First of all, we are differentiating between the responsibility of the organisers and the secretariat and presidency. The organisers are creating a "big box", which is a framework for the simulation, while the secretariat and presidency are creating a "medium box", inside the big one, which is a framework for the negotiation.
The "big box" is about setting the date, the place, which delegation is represented, which twist you want to introduce compared to the real process, etc. The previous post, called "The framework of Rio+20 simulations" are about this big box.
The "medium box" is about setting negotiation rules, deciding how to facilitate the negotiations, etc. They are mostly the responsibility of the secretariat and presidency.
In the case of Paris+20, we are doing the following:
From the organisers point of view:
1. Preparations. They consist of 3 phases:
1a. Conferences, so the participants get a background knowledge on the issues at stake. In this phase and the following one they go from individuals to participants.
1b. Delegation preps: participants are divided in teams, so they can prepare their positions, go deeper on some topics and decide their working methods.
1c. Prep-coms: there will be intermediate (short) meetings so the delegations can start interacting with each other, establish alliances, etc.
2. The simulation itself :
We, as organisers of Paris+20, provide food, a place for a three-day negotiation (including one night), and all the necessary material.
It will last one day and will happen at the UNESCO building, which is not the same place as the simulation itself. The point of the debriefing is to allow delegates to become individuals again, i.e. who are not role-playing any more. Psychological studies have shown that this is absolutely necessary in order to turn anything experienced during the game to a positive and enriching learning experience.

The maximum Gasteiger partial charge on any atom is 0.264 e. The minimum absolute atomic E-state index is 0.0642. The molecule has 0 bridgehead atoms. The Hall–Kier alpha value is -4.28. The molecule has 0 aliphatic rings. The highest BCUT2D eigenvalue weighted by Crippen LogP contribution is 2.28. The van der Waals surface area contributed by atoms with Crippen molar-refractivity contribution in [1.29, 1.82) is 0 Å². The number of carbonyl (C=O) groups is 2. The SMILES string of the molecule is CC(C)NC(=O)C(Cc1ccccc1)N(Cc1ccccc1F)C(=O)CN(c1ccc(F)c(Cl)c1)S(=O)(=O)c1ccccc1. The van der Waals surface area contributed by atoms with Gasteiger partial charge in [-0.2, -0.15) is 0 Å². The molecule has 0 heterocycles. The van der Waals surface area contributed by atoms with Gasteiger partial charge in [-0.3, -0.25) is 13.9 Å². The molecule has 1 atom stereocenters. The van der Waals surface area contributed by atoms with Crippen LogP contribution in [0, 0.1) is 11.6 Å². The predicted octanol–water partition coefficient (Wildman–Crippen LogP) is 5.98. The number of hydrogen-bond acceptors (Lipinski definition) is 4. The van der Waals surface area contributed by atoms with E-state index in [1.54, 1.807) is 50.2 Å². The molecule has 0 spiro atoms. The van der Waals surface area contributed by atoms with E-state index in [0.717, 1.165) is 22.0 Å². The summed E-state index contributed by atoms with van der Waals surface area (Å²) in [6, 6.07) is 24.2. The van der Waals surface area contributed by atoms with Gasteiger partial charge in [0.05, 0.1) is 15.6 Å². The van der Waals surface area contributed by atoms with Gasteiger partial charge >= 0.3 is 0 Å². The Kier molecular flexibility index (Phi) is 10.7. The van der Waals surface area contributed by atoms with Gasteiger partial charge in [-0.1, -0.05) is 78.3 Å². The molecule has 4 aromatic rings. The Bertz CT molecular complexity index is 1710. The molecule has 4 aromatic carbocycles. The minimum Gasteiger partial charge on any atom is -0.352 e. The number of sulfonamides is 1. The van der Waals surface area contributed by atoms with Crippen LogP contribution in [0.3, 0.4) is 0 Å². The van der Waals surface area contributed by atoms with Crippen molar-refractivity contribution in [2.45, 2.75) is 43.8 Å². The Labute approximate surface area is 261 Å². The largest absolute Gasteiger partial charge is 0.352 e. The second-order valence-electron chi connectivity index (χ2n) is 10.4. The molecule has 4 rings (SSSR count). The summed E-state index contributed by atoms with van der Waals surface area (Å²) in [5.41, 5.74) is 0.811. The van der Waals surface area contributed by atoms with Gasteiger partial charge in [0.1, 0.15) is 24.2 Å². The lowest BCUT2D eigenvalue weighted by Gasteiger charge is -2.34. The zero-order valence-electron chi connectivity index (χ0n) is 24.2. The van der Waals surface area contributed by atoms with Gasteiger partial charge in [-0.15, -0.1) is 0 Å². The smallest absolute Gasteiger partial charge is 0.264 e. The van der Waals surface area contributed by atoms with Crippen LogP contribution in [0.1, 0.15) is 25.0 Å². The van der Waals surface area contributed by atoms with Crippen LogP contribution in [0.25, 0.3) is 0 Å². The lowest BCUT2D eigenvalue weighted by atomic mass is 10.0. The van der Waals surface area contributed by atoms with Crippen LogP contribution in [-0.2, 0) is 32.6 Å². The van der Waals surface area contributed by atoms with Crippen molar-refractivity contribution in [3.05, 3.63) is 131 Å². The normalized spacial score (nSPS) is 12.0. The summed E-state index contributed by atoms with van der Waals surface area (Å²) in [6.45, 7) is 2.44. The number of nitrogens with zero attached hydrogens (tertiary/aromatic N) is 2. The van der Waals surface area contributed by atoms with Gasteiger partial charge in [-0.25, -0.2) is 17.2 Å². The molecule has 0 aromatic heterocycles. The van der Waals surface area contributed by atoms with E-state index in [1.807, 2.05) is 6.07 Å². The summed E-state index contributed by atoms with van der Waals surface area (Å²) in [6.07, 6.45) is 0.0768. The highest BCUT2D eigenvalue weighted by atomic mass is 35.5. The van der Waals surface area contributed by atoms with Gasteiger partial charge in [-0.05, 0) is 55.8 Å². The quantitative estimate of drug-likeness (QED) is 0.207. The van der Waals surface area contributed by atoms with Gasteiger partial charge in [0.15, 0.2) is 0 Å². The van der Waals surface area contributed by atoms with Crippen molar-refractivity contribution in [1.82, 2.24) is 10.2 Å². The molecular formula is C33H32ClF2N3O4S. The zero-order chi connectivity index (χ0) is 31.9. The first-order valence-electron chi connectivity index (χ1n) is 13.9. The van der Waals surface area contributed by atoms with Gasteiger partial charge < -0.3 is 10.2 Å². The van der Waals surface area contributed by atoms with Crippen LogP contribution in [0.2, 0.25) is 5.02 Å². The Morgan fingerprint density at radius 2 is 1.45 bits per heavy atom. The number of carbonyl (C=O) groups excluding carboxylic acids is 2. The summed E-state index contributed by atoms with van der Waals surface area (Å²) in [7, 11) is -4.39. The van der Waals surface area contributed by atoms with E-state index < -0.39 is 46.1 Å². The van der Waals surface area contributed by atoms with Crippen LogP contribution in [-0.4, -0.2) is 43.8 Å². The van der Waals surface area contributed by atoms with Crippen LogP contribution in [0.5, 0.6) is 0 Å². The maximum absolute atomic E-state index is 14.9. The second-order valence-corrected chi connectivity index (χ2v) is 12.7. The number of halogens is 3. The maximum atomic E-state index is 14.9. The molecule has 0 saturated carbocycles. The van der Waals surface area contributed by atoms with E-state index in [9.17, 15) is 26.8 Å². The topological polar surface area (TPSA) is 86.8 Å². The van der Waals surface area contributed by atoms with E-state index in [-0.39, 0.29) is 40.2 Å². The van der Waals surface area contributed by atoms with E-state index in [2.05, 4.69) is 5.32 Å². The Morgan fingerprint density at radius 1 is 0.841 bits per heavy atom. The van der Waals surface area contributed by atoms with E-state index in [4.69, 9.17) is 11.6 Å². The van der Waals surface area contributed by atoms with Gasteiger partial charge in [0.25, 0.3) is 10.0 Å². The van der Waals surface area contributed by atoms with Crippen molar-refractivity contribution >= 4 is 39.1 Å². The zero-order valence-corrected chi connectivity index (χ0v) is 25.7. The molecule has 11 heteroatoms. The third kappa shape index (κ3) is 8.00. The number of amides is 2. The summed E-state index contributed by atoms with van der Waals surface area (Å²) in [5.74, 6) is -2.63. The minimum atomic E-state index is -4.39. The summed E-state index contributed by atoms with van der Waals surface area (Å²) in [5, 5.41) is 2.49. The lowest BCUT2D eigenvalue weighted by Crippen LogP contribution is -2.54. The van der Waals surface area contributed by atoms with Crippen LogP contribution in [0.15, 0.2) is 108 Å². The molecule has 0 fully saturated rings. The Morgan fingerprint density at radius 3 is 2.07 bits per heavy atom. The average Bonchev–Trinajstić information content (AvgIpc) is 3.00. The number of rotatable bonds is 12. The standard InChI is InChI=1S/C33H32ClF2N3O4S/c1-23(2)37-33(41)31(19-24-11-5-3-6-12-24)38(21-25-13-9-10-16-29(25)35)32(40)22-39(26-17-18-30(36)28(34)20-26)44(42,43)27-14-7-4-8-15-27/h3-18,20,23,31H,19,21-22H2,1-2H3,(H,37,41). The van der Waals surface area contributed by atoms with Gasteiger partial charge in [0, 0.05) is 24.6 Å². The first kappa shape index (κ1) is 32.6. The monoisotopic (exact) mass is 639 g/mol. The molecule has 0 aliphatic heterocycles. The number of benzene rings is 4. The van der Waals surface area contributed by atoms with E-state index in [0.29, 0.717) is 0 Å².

4. Day of action:
We now address the daily life of our participants. What are the kind of projects, actions or careers they could pursue in order to "be the change they want to see in the world" ?
From the point of view of the delegates:
In parallel to the work of the organisers, and from phase 1.b to 2:
- A zero draft (simplified) is published by the secretariat.
- Delegations have time to amend the draft
- The draft is modified, and thus becomes draft 1. It will be the basis for the negotiations in phase 1c and 2.
In parallel with this work on the draft, one has to decide the voting rules & procedures, the way the negotiations will be held, etc. It is the responsibility of the Secretariat and the Presidency, but any decision taken has to have a consensus among the voting delegations (and eventually be formally voted on). The Secretariat will transmit a document called "rules of procedure", based on the Rio+20 rules of procedures, which can be found on the internet.
We are not yet sure how the negotiations will be held, but we forsee the following:
- one opening session, very formal, to help people get into the roleplay, as well as voting the procedures (can NGOs/IMF attend any session? can they vote ?)
- negotiation blocks: delegates are divided in discussion groups, where every country is represented. After each block of discussion, we will schedule buffer time, for each delegation to meet again, and for setting the agenda of the next block. Each decision will need a vote from the plenary to be finalised.
- closing ceremony, for the final voting.
These explanations are based on the design of Paris+20 and are not at all a "must" for all the simulations of Rio+20!
We hope it does help you :)